"MP3" players in 2018

#57

I always thought that Onkyo DP-X1 looked very cool, but absurdly expensive.

I do long for the days of mp3 players and no smartphones. Am I turning into one of those “simpler times” people? :weary:

#58

Hello,

I feel like most of my posts are crowdsourcing info anymore, BUT, I was curious for people’s takes on the world of portable digital audio players. With the iPod Classic being discontinued, I’ve been looking into good solutions/alternatives. I’ve been poking around the last couple weeks and it’s insane the prices on some of these, however the audio quality of even reasonably priced DAPs seem superior to iPods. The issues are that the interface is often sluggish and they don’t generally have a lot of info readily available, so tech support/community support seems minimal (from what I can tell).

So earlier this week I ordered a Fiio M6 and a 400 gb microSD card. Slowly loading things on and it seems a major stumbling block to consider is whether the player cooperates with the Mac format (for me). So I’ve returned the M6 and spent some time researching options. I feel like the Sony NW-A45/B might be my best option. Maybe not as hi-fi, but hi-fi doesn’t matter if I’m constantly stressed by and wrestling with getting files over to the DAP.

Anyway, I can’t be the only one trying to sort this out as the reign of the iPod is over. Heck, maybe it’s been over, but I was just happily using them anyway ha.

Thoughts? Wisdom? I’ll update when I get my Sony and whether that seems any more cooperative.

C

1 Like
#59

Personally I never bought into the whole Apple logic of having to syncronize your library with the device. It feels like an overly complicated way to solve a simple problem. I’m mentioning this to give you a perspective on my advice that follows.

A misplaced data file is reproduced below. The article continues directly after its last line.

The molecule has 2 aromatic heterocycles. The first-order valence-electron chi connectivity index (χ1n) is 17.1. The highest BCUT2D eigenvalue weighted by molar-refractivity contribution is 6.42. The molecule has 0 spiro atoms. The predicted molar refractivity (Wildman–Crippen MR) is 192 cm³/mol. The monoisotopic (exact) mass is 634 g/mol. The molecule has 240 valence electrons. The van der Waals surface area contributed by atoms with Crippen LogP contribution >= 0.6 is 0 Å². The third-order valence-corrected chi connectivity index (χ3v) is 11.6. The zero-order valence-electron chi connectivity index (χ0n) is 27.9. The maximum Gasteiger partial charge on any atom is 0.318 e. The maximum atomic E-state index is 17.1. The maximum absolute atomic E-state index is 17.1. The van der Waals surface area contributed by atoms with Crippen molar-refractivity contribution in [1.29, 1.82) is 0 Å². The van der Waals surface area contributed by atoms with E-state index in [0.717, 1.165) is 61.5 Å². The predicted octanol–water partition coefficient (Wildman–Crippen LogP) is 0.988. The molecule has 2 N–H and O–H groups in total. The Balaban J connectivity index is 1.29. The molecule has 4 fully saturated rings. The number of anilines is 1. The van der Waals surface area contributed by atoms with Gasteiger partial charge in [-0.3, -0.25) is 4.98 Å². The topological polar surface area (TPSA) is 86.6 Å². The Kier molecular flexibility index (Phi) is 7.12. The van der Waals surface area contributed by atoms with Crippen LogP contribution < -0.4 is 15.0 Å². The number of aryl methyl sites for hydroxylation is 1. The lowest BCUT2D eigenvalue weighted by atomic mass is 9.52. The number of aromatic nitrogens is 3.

Personally I really like devices that work with the standard tools the OS provides, in my case that is Finder. My preferred workflow is: attach PMP, open finder, drag&drop files, disconnect, done.
I also like devices that come little extra stuff.

From that perspective, and after quite a bit of research, I landed on the FIIO X1 mk2 (as mentioned above). Which works well with MacOS, does not rely on weird proprietary protocols.
Of course if you want to drop your complete music library on it that might not work (I think it supports only up to 256Gb for the SD card) and for that synchronizing might indeed be a better option. But maybe it’s more aa matter of how you approach it?

You know… sometimes one gets very fixated on how things should work, and there’s all these things that are so super important about it, just to find out that it wasn’t all that important after all, and it’s mostly a matter of the perspective you have on things. At least that’s what happened to me many times.

2 Likes
#60

Agree with the annoyance of iTunes. I basically still miss Soundjam from the OS9 days ha. Drag a folder into the window, hit play, delete it and put new tunes on there when you want to listen to something else. I have never done playlists.